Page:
- for a definition of Pronoun see Pronoun (definition)
The basic personal pronouns of Gaelic are used in neutral contexts (without emphasis) to indicate pronouns such as I, you, he, she, we, they. There is no distinction between nominative and accusative pronouns. (i.e. there is no difference between I and me, he and 'him, she and her, we and us and they and them in Gaelic.
- There are two forms for the 2nd person singular form (thu and 'tu), tu is used after verbs in the relative future tense and conditional mood.
- The sibh is used both for plural you and as a polite form of the singular
- There is no neuter pronoun (it) in Gaelic. Instead either e or i is used depending upon the gender of the noun being used.
- In the plural there is no gender distinction, one form (iad) is used for both genders.
There is a special form of the pronoun used in Gaelic to indicate special emphasis on the pronoun. There is no equivalent in English except stress. For example, if we wanted to say he saw ME, the Gaelic would use the special form mise: Chunnaic e mise. The emphatic forms are also obligatory when used with identificational uses of copula (e.g. I am John = Is mise Iain).
- There are two forms for the 2nd person singular form (thusa and 'tusa), tusa is used after verbs in the relative future tense and conditional mood.
- The sibhse is used both for plural you and as a polite form of the singular
- There is no neuter pronoun (it) in Gaelic. Instead either esan or ise is used depending upon the gender of the noun being used.
- In the plural there is no gender distinction, one form (iadsan) is used for both genders.
Note that sometimes reflexive forms (see below) are also used to mark emphasis.
Reflexive pronouns (in English forms like myself, yourself, himself, herself, ourselves, yourselves, and themselves) are used obligatorily when referring back to another noun that has been named in the same clause, e.g., John loves himself (himself refers back to John). In other words they are used as anaphors.
In Gaelic, unlike English (but used this way in Irish English and Hebredean English), reflexive pronouns can also be used as Emphasis. In such uses, they are not anaphoric (i.e. they don't refer back to a previous noun). For example, they can be used in subject position: Tha è fhèin a' tighinn (Literally "himself is coming", but colloquially HE is coming.)
In Gaelic the reflexive is formed by attaching fhèin (sometimes fhìn in the first person) to either basic grade or emphatic grade pronouns. This is usually written as a separate word.
|1st||mi fhìn or mi fhèin||sinn fhèin|
|2nd||thu fhèin||sibh fhèin|
|3rd masc||e fhèin||iad fhèin|
|3rd fem||i fhèin|
- The choice of fhìn or fhèin with the 1st person singular is a matter of dialect. In Skye the form fhìn is more frequently used than fhèin
- Also: mise fhìn, thusa fhèin, esan fhèin, ise fhèin, sinne fhèin, sibhse fhèin, and iadsan fhèin.
- See main article at Possessive Pronouns
- L stands for lenition trigger, N stands for Eclipsis/nasalization trigger, H indicates the word prefixes an <h> in front of the following word. These letters are not written but are provided here as guides.
- am is used instead of an in front of words beginning with any labial consonant (i.e. <b, m, f, p>), eg. their table am bòrd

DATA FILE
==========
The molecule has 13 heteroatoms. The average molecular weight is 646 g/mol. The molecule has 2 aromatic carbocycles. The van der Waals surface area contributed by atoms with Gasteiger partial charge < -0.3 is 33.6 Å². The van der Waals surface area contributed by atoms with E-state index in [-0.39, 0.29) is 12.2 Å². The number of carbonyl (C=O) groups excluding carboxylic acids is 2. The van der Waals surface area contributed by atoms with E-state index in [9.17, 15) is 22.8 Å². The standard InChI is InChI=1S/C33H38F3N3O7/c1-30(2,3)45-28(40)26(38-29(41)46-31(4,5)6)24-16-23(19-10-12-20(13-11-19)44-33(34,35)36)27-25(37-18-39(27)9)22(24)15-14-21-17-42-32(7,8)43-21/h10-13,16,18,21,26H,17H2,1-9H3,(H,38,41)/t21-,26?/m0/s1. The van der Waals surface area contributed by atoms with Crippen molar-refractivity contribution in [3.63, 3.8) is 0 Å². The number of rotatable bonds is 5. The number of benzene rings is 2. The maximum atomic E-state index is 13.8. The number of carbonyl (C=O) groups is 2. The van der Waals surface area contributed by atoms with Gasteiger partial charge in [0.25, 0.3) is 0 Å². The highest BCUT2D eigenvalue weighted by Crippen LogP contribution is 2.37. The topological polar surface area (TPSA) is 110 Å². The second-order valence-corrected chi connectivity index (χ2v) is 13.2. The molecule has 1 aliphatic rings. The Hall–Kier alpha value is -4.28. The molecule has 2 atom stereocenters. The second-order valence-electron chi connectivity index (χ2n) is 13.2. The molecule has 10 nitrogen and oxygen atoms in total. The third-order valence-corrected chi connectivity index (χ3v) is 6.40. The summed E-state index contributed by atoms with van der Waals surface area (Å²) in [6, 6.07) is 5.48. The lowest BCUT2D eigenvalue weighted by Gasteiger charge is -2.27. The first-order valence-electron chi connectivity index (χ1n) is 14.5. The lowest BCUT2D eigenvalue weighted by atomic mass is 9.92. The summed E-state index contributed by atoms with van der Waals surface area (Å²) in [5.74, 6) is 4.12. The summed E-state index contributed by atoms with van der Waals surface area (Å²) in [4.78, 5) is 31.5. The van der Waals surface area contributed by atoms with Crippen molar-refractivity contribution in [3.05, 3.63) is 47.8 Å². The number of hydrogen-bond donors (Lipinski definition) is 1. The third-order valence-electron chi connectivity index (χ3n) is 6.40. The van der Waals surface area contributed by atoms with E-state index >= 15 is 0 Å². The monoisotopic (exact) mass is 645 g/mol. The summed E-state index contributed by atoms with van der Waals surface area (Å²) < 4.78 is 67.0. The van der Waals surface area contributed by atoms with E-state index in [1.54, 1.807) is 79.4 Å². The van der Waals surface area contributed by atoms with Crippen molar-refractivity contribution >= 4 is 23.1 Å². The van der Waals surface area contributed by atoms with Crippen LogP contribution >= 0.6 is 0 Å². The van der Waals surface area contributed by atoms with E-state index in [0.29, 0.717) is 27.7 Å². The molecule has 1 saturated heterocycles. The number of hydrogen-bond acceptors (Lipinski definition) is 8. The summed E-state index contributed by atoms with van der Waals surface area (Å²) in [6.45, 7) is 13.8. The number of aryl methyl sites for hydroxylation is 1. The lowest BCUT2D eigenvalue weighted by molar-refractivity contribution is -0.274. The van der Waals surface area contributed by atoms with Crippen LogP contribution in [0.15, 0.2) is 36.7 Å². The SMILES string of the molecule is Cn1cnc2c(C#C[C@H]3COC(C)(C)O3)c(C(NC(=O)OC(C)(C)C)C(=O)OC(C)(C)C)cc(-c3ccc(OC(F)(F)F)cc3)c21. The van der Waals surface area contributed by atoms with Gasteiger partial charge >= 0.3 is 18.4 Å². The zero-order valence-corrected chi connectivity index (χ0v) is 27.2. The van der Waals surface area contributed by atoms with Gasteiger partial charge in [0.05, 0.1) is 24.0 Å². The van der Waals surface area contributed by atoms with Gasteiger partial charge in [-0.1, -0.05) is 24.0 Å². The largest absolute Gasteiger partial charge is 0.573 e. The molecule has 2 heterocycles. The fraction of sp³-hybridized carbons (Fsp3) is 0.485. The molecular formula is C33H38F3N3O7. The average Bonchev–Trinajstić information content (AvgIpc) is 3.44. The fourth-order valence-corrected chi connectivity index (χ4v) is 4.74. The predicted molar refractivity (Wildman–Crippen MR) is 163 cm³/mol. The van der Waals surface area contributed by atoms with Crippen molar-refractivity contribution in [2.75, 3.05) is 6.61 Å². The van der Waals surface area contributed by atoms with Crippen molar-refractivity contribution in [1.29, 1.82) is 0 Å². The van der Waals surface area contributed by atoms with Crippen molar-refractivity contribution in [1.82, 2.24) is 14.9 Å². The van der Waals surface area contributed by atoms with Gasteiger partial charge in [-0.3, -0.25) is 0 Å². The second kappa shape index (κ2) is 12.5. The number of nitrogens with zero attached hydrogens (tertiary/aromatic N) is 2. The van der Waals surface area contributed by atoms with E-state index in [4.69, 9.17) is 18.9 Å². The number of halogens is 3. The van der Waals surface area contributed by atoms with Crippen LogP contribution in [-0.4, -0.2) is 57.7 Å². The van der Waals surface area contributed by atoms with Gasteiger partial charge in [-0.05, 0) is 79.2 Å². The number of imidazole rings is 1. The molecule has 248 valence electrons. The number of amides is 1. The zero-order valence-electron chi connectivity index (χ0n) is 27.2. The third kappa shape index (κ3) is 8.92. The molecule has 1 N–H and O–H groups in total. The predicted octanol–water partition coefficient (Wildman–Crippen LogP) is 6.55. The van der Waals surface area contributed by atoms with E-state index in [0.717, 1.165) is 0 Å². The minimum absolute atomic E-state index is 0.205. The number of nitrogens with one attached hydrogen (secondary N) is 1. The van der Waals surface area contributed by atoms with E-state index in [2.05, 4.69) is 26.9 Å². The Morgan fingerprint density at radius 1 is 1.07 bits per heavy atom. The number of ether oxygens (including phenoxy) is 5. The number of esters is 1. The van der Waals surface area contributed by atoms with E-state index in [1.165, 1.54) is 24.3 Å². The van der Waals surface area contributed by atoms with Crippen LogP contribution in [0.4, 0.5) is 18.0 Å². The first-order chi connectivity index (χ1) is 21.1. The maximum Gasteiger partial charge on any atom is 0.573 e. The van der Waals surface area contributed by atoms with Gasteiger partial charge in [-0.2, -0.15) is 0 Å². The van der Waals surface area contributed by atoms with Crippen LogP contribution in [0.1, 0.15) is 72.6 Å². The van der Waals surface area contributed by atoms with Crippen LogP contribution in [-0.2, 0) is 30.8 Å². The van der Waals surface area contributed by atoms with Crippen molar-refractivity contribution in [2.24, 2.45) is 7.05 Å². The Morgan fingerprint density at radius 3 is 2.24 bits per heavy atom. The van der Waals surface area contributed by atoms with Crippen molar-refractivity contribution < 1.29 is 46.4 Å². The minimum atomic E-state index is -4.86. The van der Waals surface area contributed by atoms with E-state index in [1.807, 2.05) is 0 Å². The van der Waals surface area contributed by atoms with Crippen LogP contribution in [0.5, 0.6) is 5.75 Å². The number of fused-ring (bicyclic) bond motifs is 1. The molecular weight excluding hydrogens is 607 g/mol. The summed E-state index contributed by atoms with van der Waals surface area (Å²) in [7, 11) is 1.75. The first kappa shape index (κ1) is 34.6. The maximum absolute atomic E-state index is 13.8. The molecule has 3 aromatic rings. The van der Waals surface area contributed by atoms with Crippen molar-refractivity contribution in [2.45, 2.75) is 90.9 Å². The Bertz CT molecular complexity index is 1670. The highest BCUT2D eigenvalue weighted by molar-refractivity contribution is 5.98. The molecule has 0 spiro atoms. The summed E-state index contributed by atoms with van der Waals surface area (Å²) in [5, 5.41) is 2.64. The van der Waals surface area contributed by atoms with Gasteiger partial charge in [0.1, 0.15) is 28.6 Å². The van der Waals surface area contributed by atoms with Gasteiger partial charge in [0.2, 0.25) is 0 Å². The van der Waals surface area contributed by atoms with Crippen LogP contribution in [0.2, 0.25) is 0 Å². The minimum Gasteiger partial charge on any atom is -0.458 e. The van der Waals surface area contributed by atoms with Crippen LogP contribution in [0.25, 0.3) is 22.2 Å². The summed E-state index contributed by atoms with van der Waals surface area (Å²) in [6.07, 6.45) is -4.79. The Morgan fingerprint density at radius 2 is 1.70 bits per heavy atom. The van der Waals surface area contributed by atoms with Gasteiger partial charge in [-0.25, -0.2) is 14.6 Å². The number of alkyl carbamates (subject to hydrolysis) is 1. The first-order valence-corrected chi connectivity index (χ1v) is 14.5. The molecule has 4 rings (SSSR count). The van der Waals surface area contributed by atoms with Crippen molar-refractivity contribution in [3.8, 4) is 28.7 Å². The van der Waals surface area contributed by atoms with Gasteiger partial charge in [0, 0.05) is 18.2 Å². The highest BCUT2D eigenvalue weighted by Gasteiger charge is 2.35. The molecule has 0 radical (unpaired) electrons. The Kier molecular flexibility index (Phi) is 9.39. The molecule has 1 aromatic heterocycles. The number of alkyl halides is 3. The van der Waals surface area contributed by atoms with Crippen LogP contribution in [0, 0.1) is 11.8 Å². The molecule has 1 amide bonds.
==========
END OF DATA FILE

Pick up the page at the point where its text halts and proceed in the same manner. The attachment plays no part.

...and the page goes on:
- before words beginning with vowels "mo" is reduced to mo', do is reduced to d', and aL his is deleted.
- See main article at Preposition Inflection
In Gaelic prepositions take special forms when they take a pronoun as an object. These are Prepositional Pronouns.
Inflected Prepositions with object pronouns
|definite||1||2||3 masc||3 fem||1||2||3|
|gun||no special inflected forms|
|mar||no special inflected forms|
|rè||no special inflected forms|
|trìd||no special inflected forms|
|†Note the chugam, chugad etc. forms are rarely used anymore, nor is the definite form thun|
Inflected Prepositions with possessive pronouns
The 1st person singular, 2nd person singular and 3rd person singular masculine forms here trigger lenition (indicated with a superscript L). 1st and 2nd person plurals trigger the prefixation of n- onto words beginning with vowels (nasalization), This is indicated with a superscript N. the pronunciation of the a consonant following these and the 3rd person plural is also frequently voiced or nasalized. Finally the 3rd person feminine forms prefix an <h> onto words beginning with a vowel. This is indicated with H. The superscript N, H, and L are not usually written out in the orthography of Gaelic and are presented here merely to remind you what Initial Consonant Mutation is being triggered.
Note: of the following only the possessive inflected forms of aig, ann, do and ri are in regular use. All the others quite rare or considered prescriptively inferior.
|1||2||3 masc||3 fem||1||2||3|
|bho||bhomL||bhodL||bho aL||bho aH||bhorN||bhuN||bhon|
|de (dhe)||dhemL||dhedL||dhe aL||dhe aH||dhe arN||dhe urN||dhen|
|fo||fomL||fodL||fo aL||fo aH||forN||furN||fon|
|gu||gumL||gudL||gu aL||gu aH||garN||gurN||gun|
|le||lemL||led'L||le aL||le aH||lerN||lurN||len|
|mu||'mumL||'mudL||mu aL||mu aH||marN||murN||man|
|o||omL||odL||o aL||o aH||orN||urN||on|
|ri||rimL||ridL||ri aL||ri aH||ri arN||ri urN||rin|
|ro (roimh)||romL||rodL||ro aL||ro aH||rorN||rurN||ron|
|tro (troimh)||tromL||trodL||tro aL||tro aH||trorN||trurN||tron|
- Note that the /n/ ending on the 3rd person plural will change to an <m> when the word precedes word beginning with <m, b, f, p>.
- Any preposition not in the list above simply combines the normal preposition with the normal possessive pronoun (e.g. "air mo")